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What every Canadian investor needs to know today – The Globe and Mail



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Canada’s main stock index fell in early going Wednesday, hit by a sharp drop in crude prices and a higher-than-forecast reading on inflation. South of the border, key indexes were also weaker at the open with Fed chair Jerome Powell’s testimony before Congress in focus.

At 9:33 a.m. ET, the Toronto Stock Exchange’s S&P/TSX composite index was down 348.41 points, or 1.81 per cent, at 18,908.88.

The Dow Jones Industrial Average fell 177.68 points, or 0.58 per cent, at the open to 30,352.57.

The S&P 500 opened lower by 30.90 points, or 0.82 per cent, at 3,733.89, while the Nasdaq Composite dropped 127.35 points, or 1.15 per cent, to 10,941.95 at the opening bell.

On Wednesday, markets will have a close eye on an appearance by Mr. Powell on Capitol Hill, looking for indications of how aggressive the Fed will be in hiking rates as it looks to temper high inflation. In initial remarks, Mr. Powell said the Fed remains committed to bringing inflation under control.

“Jerome Powell’s semiannual testimony could turn the market mood sour again as the Fed chief is expected to reiterate his strong commitment to fighting inflation even if it means slower economy and a softer jobs market,” Swissquote senior analyst Ipek Ozkardeskaya said in an early note.

“Yesterday’s rally in stocks could be another dead cat bounce, and we may see the market painted in red in the following sessions,” she said.

In this country, inflation is front and centre with the release of the May consumer price index figures from Statistics Canada ahead of the start of trading.

The agency says the annual rate of inflation spiked to 7.7 per cent in May, the fastest pace since 1983. Economists had been expecting an increase, but most were looking for a number closer to 7.4 per cent. Statscan says higher gasoline prices were behind much of the increase although price pressures continued to be broad-based.

Economists are increasingly expecting the Bank of Canada to hike rates at its next policy meeting by 75 basis points following a similar move recently by the Fed.

“Inflation was already running well ahead of the Bank of Canada’s April projections prior to today’s release, and is now even further ahead,” CIBC senior economist Andrew Grantham said.

“The higher than expected inflation figure will have markets pricing an even greater probability of a 75-basis-point hike in July.”

On the corporate side, Canadian investors got results from Sobeys-parent Empire Co. Ltd. ahead of the start of trading. Empire Company Ltd. reported net earnings of $178.5-million or 68 cents per share in the quarter, compared to $171.9-million or 64 cents per share in the same period last year. The company announced a 10-per-cent increase to its quarterly dividend paid to shareholders, to 16.5 cents per share.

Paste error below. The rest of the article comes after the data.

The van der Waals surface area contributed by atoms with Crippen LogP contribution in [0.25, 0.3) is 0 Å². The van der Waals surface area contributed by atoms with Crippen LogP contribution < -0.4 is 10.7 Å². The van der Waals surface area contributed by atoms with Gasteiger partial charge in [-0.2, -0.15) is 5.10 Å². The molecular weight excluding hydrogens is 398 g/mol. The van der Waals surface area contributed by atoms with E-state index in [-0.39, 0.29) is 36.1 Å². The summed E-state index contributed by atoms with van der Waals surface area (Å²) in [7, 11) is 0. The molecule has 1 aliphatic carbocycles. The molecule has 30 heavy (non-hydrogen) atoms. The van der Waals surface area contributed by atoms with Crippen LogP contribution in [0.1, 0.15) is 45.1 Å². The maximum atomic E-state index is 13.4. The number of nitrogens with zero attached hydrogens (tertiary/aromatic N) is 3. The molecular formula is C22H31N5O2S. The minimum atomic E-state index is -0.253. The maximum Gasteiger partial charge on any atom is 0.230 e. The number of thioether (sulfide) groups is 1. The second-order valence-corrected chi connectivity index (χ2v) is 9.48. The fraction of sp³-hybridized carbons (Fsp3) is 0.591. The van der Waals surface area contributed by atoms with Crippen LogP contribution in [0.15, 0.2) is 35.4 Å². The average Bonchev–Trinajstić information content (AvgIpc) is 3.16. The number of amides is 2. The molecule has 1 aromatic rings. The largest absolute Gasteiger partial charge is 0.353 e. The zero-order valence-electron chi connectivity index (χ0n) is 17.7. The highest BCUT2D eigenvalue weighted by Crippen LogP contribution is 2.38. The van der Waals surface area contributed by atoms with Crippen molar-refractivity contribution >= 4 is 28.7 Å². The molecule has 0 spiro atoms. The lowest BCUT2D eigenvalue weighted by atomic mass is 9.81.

Overseas, the pan-European STOXX 600 fell 1.28 per cent just before midday. Britain’s FTSE 100 was down 1.11 per cent. Germany’s DAX and France’s CAC 40 were off 1.76 per cent and 1.58 per cent, respectively.

In Asia, Japan’s Nikkei finished down 0.37 per cent. Hong Kong’s Hang Seng dropped 2.56 per cent on weakness in tech stocks.


Crude prices fell in early going with an expected move by U.S. President Joe Biden to ease costs for drivers tempering sentiment.

The day range on Brent is US$108.62 to US$114.45. The range on West Texas Intermediate is US$103.20 to US$109.76. Both benchmarks were down more than 4 per cent in the predawn period.

“There is a distinct lack of drivers behind this move, and certainly no headlines to justify it,” OANDA senior analyst Jeffrey Halley said.

“I surmise that President Biden’s expected announcement of a temporary suspension of Federal fuel taxes [on Wednesday] has prompted the selling, and I do note the U.S.-centric WTI contract is leading the charge lower.”

Later in the day, Mr. Biden is expected to call for a temporary suspension of the U.S. federal tax on gasoline, according to a report by Reuters. The move is aimed at addressing high costs for consumers and soaring inflationary pressures.

Later Wednesday, traders will also got the first of two weekly U.S. inventory reports, with new figures from the American Petroleum Institute. More official government figures will follow on Thursday morning.

In other commodities, gold prices slid alongside a firmer U.S. dollar.

Spot gold fell 0.3 per cent to US$1,826.41 per ounce by early Wednesday morning, extending losses to a fourth straight session. U.S. gold futures dropped 0.6 per cent to US$1,827.40.

“Although gold’s interminable range-trading continued overnight, the falls of the past three sessions hint that any upward momentum for the yellow metal is doing an Elvis and is leaving the building,” Mr. Halley said.

“Gold has been grinding lower, even as U.S. yields and the U.S. dollar trade sideways,” Mr. Halley said.


The Canadian dollar was weaker, hit by uncertain risk sentiment and lower commodities prices, while its U.S. counterpart advanced against a basket of world currencies.

The day range on the loonie is 76.94 US cents to 77.43 US cents.

“The CAD has softened overnight, with price action driven by the weaker risk backdrop and a slump in energy prices,” Shaun Osborne, chief FX strategist with Scotiabank, said. “The CAD retains an unfortunately strong, negative correlation with US equities (-83 per cent by our measure) so the gravitational pull of sliding S&P 500 futures is hard to escape from.”

Canadian investors will get inflation figures ahead of the start of trading with economists expecting to see another spike in price pressures.

On world markets, the U.S. dollar index, which weighs the greenback against a group of currencies, was up 0.33 per cent at 104.8, according to figures from Reuters.

The euro fell 0.4 per cent to US$1.0497.

The yen slid 0.3 per cent to 136.3 per U.S. dollar, having hit 136.71 in early trade, its lowest since October 1998, Reuters reports.